Typical Online Course at Canisius College

At Canisius College our courses are crafted by professors and programs using a combination of features best suited to the subject, discipline, and student level.  As such no two courses are precisely alike.  But many share common elements, so that as a student you will quickly find your way around and know what to do in the courses you take. 

An important feature of all Canisius online education is that the student is not a self-paced learner, on her own to figure things out, and with only a course caretaker to contact about problems.  Rather, classes are learning communities, where students get to know each other, exchange perspectives, experiences and ideas, and learn together.  Professors are in courses, teaching, mentoring, challenging and encouraging students, rather than simply preparing course content.  All this is possible with a set of reliable web-based communication tools.  

Here's the essential tools or spaces you will use:

MyCanisius (Portal)

Canisius College students can efficiently find everything they need (all but the most discipline-specific stuff, that they learn about within courses) in a single, convenient Dashboard called MyCanisius.  It's linked on the Canisius College Website.  So there's no need to save multiple links or passwords.


Every Canisius student is provided with a Canisius email address, and email is a common communication system within and across courses.  Professors and support offices are never more than a few clicks away.  

D2L, or "Desire2Learn," is where Canisius courses live on the internet.  (The fancy term for D2L is a learning management system, or LMS.)  Day-to-day, this is where students interact with your professor, fellow students, and coursework.  While different classes use different parts of D2L (and somethings outside D2L, like Zoom) here are some common features:

My Home and Course Home Screens

D2L is simple to navigate, so students can get to the important business in their courses quickly.  Plus, D2L is mobile-responsive, so checking course content and even participating in discussions is easy to do from a phone or tablet.


In all courses, there is content: the syllabus, other instructions, online readings, links, and other files that are the basis for the work students do in their classes.  In a lot of Canisius courses, all content and activities such as discussions, videos, surveys, quizzes, assignments, and so on, can be found in a single schedule or calendar that makes it easy to know what to do the current week, the next week, or perhaps for the next fourteen weeks.  Additionally, assignments, message board discussions, and other activities can be found in their own areas as well.  

Frequently, a course starts with a "module" or folder where you can find the course syllabus, and instructions for semester-long projects and activities.  Other folders might be arranged by week, and contain each week's content and activities.

Occasionally faculty develop short videos to convey content to students, and these can be played back repeatedly in whole or part.  While video plays an important role in many courses, there are much more to Canisius online courses, and students should expect activities each week that involve more than simply watching video.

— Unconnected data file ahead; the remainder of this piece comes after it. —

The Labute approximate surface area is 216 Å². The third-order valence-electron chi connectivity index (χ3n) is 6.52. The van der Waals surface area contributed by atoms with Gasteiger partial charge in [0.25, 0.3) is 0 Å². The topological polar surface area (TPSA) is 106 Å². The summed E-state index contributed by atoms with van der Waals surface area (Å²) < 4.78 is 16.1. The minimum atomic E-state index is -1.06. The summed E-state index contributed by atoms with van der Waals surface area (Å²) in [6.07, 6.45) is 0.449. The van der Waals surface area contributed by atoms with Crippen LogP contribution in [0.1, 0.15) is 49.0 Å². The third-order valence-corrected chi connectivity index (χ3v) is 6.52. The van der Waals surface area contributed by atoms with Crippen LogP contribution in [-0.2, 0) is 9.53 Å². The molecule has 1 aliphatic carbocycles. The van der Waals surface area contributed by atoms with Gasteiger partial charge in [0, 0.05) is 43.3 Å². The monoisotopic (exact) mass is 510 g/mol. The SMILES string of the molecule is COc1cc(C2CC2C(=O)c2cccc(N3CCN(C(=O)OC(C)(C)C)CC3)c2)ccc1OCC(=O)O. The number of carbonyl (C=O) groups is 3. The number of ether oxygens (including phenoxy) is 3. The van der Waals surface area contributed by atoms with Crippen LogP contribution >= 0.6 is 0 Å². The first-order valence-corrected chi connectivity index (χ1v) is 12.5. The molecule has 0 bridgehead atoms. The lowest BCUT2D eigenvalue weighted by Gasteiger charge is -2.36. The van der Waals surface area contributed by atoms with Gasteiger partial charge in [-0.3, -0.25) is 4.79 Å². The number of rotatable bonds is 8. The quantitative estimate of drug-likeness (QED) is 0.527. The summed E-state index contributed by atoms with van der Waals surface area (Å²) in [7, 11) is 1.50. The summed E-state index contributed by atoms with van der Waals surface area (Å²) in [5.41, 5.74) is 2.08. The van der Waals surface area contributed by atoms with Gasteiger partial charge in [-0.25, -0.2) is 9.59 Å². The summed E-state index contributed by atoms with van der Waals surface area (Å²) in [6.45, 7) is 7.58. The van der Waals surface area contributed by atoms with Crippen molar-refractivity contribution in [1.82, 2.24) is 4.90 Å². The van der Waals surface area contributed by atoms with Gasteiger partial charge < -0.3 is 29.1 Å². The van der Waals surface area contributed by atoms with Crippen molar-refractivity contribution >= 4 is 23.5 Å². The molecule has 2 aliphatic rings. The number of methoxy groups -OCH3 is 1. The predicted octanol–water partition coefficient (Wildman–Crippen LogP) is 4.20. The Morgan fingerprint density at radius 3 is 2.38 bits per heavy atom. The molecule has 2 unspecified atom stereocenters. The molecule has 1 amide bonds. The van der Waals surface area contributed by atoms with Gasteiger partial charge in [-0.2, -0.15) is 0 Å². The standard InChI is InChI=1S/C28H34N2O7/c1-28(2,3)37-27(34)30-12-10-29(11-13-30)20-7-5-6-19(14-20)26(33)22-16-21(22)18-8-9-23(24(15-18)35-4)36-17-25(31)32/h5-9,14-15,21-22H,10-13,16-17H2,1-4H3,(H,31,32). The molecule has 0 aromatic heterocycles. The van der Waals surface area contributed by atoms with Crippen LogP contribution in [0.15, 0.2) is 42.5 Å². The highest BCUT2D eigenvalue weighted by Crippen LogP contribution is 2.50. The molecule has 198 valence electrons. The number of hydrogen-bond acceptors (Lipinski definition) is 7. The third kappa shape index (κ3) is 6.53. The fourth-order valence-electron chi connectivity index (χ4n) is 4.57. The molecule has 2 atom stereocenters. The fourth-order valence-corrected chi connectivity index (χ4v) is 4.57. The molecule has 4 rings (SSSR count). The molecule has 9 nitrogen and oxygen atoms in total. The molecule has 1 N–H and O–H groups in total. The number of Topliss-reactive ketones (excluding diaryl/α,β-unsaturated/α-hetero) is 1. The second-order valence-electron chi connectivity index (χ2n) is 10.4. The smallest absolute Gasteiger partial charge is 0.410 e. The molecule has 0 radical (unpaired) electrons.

Text-based message board discussions (which can also include images and even video) are found in many Canisius online courses.  These allow thoughtful, reflective exchanges of ideas and perspectives between class members.  Students and their professor discuss professional experiences, ethical issues, the pros and cons of management methods, and other concepts and concerns at the heart of various disciplines and real-world institutions.  Since these discussions are text-based threads, members respond over a period of days, at times most convenient to each student.  So one student might offer comments in response to her professor's prompt question early in the morning, before starting her work day.  Another student may respond to the first student's comments after his kids are in bed.  

Dropboxes and Quizzes

Since handing in assignments on paper isn't practical, students upload assignment file into "dropboxes."  D2L supplies a receipt email so students are assured that their work was successfully delivered to their professor.  Professors needn't collect assignments during classroom meetings, so they often have deadlines at more convenient times throughout a week, more suited to working professionals.

In some courses, students might take short quizzes or large exams via the internet.  These might be quick questionnaires that help students determine whether they are on track with course reading and activities, or tests that challenge students to employ their learning, similar to real-world situations or professional qualification exams.


In most online classes, students can track their grades in a personal grade report.  At any time, students know how they're doing in their classes.  In fact, D2L can send notifications to students as soon as new grades appear, so students get regular feedback on their work.  


In D2L's classlist, students can conveniently email their professor and fellow classmates.  So communication and collaboration are easy to do.

In some courses and programs, students and professors join together in scheduled classtimes via the web, using popular and familiar realtime web conferencing technology.  While we use Zoom at Canisius, this isn't "Zoom University" where students simply absorb lecture via their computer screen.  Rather, students and professor engage in lively discussions surrounding the issues, perspectives and methods of the discipline and field.  Since students needn't come to campus for these events, they might have a conversation with fellow students in different parts of the United States or the world.